FIG. 3 illustrates detailed logic for implementing the preferred embodiment. At 302, the initialization process of the desktop workspace begins. To do this, the DT loads from one drive of disk drives 20 a container resource file (not shown) into RAM 14. The container resource file contains the default arrangement and descriptive information of the objects present in container 200. Descriptive information includes the image (e.g., icon) representing the object, the location of the image within container 200, the command(s) necessary to open the object when selected, and the command(s) executed when a user drops an object on another object. Several conventional desktops utilize container resource files and, therefore, they are well known in the computer arts. The DT parses the container resource file into system-recognizable data.
At 303, the DT allocates space in RAM 14, creates a lookup table in that allocated space for retaining data structures, and populates that lookup table with the parsed data from the container resource file. The lookup table dynamically maintains the screen coordinates for both the objects contained within container 200 and container 200 itself. Accordingly, the DT retrieves from hard disk 20 any settings saved from the previous session and populates the lookup table with those settings. The DT also creates any front panel widgets and controls for container 200 using the newly populated lookup table.
At 304, the DT examines a binary "visual state indicator" field within the lookup table to determine if the visible state indicator is enabled (i.e. ON). If not enabled, at 306, the DT draws all icons in container 200 without showing the state of the object icons. If the visual state indicator is enabled, at 308, the DT examines a state field for each icon within the lookup table, determines the default state of each icon from the state field, and draws all icons within container 200 with the visual state indicator enabled. As previously described, the DT draws the icons with left, right, or dual hatching marks, where appropriate. At 309, the DT waits for an event (e.g., a click from user controls over an icon) from an event queue (not shown) in RAM 14. The DT determines and dispatches the coordinates of the event to an event loop executing in RAM 14. The DT then examines the screen coordinates of the event to determine if the event occurred on a particular icon.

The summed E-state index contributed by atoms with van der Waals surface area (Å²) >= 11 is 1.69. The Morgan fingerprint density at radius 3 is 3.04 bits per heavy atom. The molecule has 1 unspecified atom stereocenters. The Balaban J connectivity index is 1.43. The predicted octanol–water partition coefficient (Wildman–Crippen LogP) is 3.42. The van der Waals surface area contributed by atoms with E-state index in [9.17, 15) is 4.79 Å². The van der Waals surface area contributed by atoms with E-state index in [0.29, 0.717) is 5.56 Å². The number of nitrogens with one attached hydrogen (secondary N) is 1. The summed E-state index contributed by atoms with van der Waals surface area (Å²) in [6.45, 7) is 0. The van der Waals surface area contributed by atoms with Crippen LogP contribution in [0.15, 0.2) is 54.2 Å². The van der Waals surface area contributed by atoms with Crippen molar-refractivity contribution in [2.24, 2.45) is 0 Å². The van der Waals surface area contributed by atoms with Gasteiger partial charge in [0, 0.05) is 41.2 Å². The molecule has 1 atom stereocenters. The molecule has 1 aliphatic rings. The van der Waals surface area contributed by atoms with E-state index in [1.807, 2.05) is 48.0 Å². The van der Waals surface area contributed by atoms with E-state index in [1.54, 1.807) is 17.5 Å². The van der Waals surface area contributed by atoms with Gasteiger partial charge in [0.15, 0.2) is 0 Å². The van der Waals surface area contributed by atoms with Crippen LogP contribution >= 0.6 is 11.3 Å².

At 310, the DT determines if a single or double click occurred over an object icon in container 200 using a conventional software timer. If the event was a double click over an icon, at 312, the DT displays slider bar 210. At 314, the DT waits for a click by the user over one of the options in slider bar 210, makes changes (if any) in state (e.g., move, link, copy) to the selected icon in the lookup table, and redraws the selected icon to show the new state, if any.
Returning to 310, if the event was not a double click over an object icon, at 316, the DT determines if a single click occurred over T control button 202 in container 200. If so, at 318, the DT displays drop-down menu 206 showing the current state for all icons (if any) in hatching marks (see 207 in FIG. 2) and alternative icon states. Also, drop-down menu 206 provides the user with turn off option 208 to completely turn off the visual state indicator. At 320, the DT makes any changes to the state of the icons and redraws all icons showing the new state, if any.
Returning to 316, if the event was not a single click over T control button 202, at 322, the DT determines if the user hah dropped a selected icon over a target icon in container 200. If so, at 324, the DT performs the default state operation on the selected and target object icons.
At 326, the DT determines if the user desires to quit. If so, control is directed to 340. If not, control returns to 309.
While the invention has been shown and described with reference to particular embodiments thereof, it will be understood by those skilled in the art that the foregoing and other changes in form and detail may be made therein without departing from the spirit and scope of the invention, which is defined only by the following claims.
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|International Classification||G06F3/048, G06F3/033, G06F3/14|
|Apr 26, 1995||AS||Assignment|
Owner name: INTERNATIONAL BUSINESS MACHINES CORPORATION, NEW Y
Free format text: ASSIGNMENT OF ASSIGNORS INTEREST;ASSIGNOR:MACPHAIL, MARGARET G.;REEL/FRAME:007538/0346
Effective date: 19950426
|Jun 2, 1998||CC||Certificate of correction|
|Jun 26, 2001||FPAY||Fee payment|
Year of fee payment: 4
|Jun 29, 2005||FPAY||Fee payment|
Year of fee payment: 8
|Jul 13, 2009||REMI||Maintenance fee reminder mailed|
|Jan 6, 2010||LAPS||Lapse for failure to pay maintenance fees|
|Feb 23, 2010||FP||Expired due to failure to pay maintenance fee|
Effective date: 20100106